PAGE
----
SBC to compete for federal long-distance
- By William Welsh
- Feb 27, 2004
The field of competitors for long-distances services in the government market just got a little more crowded as a unit of SBC Communications Inc. won the right to offer the service to federal agencies.
The General Services Administration granted SBC Global Services Inc. a contract modification known as an FTS 2001 Crossover Modification, the company said today.
San Antonio-based SBC joins Sprint Corp., WorldCom Inc. and AT&T Corp. in offering long distance services to agencies.
AT&T received the modification last year. Sprint and WorldCom were the original winners of the FTS 2001 long-distance contract in 1998.
As part of the GSA's FTS 2001 Crossover Modification, SBC will compete to provide long-distance voice and data services to federal agencies, authorized federal contractors, government sponsored universities and laboratories, state, local and tribal governments, and other organizations on a national basis.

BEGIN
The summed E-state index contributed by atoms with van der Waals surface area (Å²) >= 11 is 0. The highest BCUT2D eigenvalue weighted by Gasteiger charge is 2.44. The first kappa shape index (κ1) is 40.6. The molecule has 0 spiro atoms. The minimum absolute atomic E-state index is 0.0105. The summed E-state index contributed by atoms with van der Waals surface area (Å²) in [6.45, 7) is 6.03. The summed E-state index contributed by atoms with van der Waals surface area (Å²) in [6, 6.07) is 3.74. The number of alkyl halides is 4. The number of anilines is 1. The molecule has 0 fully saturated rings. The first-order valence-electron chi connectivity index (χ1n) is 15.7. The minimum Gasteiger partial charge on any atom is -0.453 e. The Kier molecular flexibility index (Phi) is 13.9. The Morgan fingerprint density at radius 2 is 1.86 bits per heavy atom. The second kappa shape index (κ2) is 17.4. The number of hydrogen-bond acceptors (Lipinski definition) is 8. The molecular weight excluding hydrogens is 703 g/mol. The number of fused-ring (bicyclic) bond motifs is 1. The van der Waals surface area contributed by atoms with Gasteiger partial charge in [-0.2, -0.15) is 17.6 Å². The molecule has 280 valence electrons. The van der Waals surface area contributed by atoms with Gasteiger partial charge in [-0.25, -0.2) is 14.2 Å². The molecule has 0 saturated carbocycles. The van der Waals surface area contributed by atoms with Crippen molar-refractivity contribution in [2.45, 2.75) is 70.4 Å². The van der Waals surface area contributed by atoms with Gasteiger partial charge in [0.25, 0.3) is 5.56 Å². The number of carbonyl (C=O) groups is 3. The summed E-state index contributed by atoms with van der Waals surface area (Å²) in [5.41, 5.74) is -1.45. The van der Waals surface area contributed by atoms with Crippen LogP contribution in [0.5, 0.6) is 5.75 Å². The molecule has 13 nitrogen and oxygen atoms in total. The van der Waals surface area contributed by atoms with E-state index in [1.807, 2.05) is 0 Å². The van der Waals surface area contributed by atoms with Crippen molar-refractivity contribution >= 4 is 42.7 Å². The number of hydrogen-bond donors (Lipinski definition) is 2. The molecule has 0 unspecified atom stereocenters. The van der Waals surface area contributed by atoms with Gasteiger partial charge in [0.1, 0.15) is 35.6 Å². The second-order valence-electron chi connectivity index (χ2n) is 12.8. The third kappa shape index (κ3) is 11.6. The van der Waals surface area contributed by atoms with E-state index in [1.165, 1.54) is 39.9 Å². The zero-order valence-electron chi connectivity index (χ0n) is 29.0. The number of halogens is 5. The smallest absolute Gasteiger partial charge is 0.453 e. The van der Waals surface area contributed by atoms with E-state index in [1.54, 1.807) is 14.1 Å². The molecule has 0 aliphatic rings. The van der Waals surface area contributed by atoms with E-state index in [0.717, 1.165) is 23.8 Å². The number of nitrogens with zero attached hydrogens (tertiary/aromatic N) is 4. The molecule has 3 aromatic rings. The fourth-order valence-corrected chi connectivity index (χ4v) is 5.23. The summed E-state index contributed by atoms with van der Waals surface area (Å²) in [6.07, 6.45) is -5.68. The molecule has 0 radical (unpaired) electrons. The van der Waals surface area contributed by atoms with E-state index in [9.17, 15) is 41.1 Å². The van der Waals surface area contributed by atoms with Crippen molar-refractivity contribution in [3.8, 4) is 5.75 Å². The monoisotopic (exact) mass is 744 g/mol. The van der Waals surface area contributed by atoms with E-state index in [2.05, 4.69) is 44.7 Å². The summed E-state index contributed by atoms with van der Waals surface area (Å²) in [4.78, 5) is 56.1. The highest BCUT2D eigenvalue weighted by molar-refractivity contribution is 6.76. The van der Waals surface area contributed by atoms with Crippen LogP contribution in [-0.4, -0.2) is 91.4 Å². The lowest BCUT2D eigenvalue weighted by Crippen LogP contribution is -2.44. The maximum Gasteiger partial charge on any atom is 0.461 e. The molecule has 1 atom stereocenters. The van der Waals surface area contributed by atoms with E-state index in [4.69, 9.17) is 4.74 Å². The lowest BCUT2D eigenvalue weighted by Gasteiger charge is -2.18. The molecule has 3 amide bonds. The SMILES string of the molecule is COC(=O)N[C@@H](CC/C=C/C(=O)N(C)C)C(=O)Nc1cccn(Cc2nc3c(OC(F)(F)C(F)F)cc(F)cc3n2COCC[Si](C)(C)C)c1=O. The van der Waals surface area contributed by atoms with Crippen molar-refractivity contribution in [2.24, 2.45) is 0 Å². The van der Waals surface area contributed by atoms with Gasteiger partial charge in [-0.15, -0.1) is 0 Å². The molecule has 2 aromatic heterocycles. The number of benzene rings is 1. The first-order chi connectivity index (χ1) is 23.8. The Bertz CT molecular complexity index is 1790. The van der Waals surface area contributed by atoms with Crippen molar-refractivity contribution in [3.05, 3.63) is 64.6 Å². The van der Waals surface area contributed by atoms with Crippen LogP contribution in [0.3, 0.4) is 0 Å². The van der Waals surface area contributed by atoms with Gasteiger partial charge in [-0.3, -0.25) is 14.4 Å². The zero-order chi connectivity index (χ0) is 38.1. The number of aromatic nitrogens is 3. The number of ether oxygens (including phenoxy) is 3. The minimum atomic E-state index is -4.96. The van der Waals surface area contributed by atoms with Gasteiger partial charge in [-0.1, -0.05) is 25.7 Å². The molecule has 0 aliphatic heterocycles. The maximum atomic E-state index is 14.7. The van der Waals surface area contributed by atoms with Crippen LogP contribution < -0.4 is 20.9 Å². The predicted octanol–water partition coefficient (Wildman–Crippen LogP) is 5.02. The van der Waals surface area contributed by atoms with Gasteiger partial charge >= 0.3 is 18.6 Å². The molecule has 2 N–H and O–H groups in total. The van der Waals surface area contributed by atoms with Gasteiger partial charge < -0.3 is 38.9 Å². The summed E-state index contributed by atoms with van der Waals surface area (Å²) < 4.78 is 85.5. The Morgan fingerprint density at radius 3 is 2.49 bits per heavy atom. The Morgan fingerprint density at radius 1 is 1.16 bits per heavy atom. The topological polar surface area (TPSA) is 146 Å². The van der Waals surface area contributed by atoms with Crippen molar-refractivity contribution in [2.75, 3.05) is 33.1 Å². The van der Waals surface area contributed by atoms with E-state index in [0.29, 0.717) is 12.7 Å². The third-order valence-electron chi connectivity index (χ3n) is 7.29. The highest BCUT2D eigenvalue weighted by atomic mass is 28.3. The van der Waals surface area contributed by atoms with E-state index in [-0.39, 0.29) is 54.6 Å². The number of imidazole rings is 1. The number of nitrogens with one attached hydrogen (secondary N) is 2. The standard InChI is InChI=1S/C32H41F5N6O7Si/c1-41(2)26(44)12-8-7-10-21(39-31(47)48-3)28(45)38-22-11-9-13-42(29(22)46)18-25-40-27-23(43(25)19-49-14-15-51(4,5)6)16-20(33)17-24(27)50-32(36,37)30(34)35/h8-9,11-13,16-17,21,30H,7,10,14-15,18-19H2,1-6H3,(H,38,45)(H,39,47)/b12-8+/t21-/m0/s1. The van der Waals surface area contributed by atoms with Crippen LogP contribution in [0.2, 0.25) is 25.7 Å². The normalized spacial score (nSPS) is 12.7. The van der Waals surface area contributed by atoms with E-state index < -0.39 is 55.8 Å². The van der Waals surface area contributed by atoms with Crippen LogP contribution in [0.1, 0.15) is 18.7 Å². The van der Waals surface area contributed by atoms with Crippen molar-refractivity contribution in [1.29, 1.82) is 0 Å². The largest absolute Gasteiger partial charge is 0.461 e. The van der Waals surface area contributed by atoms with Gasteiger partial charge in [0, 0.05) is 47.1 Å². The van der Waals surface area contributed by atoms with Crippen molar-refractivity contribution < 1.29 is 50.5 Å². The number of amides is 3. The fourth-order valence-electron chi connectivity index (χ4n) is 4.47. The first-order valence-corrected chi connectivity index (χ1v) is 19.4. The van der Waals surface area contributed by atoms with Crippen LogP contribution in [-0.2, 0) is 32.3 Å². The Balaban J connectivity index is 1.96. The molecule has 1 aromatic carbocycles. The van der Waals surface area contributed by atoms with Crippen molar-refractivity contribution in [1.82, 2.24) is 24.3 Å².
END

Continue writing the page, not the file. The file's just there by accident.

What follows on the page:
Federal agencies are expected to spend $12.5 billion in 2004 on telecommunications services, according to the market research firm Input Inc, Reston, Va.
SBC was eligible for the modification because it won several Metropolitan Area Acquisition contracts for local phone services in cities such as Boston, Cleveland, Detroit, Indianapolis, Los Angeles, St. Louis and San Antonio. Among the services SBC can now offer are local and long-distance voice and data services, network management and other professional services.
SBC has about 175,400 employees and annual sales of $40.8 billion. The company was ranked No. 89 on Washington Technology 2003 Top 100 list, which measures federal contracting revenue.
William Welsh is a freelance writer covering IT and defense technology.